I read books, I write about books, I would probably marry a book if I could find one who liked me enough. Three words to describe me mature, irresponsible, contradictory, unreliable...oh...that's four...
This article is one of a regular series I write over at LitReactor.com. I take three books, all on the same subject, and use them to talk about the different ways each author has approached the same material. It's my method of digging beneath the surface of a book and thinking about what deeper messages might lie there.
Here's the intro. Click on the link if you'd like to read the whole article (I hope you do!)
“What strange phenomena we find in a great city, all we need do is stroll about with our eyes open. Life swarms with innocent monsters.”
Writers don’t have to live in cities. Steinbeck found life swarming in the waterfronts of Monterey; Faulkner in the dusty streets of Oxford, Mississippi; Shirley Jackson in the small town conspiracies of North Bennington, Vermont. But like Baudelaire said, there’s nothing to beat an hour on the pavement of a great city to supply a writer with material.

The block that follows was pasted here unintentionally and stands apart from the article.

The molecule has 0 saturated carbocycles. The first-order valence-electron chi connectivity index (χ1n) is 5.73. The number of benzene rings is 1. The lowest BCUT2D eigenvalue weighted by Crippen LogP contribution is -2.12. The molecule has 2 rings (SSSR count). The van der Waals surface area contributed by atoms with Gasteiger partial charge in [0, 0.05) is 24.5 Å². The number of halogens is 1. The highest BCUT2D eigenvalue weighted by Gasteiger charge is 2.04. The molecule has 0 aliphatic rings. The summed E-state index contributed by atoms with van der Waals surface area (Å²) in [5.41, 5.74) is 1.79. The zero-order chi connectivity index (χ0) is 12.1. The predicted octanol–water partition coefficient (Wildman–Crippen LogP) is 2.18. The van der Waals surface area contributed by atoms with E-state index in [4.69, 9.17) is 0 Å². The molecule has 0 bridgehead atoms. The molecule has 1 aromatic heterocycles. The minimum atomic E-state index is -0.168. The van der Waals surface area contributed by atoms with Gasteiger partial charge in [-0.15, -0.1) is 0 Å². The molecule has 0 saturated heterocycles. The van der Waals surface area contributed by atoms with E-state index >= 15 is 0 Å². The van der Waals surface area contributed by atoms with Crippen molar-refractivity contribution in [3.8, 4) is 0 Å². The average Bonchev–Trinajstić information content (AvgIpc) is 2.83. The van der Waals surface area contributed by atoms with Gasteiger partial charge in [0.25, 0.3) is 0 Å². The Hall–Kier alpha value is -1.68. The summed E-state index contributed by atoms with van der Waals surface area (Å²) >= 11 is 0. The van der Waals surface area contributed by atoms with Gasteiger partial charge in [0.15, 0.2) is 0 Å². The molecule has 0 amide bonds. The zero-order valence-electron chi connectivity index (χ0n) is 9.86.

Cities take on personalities, develop identities. We compare them, the way we do people; befriend them; become heated about them in discussions; are surprised by their real life appearance when we visit them for the first time, as though we are taking tea with an acquaintance we have discussed but never met.
The city as character walks the pages of many novels. These three writers demonstrate how wonderfully multifarious the literary city can be.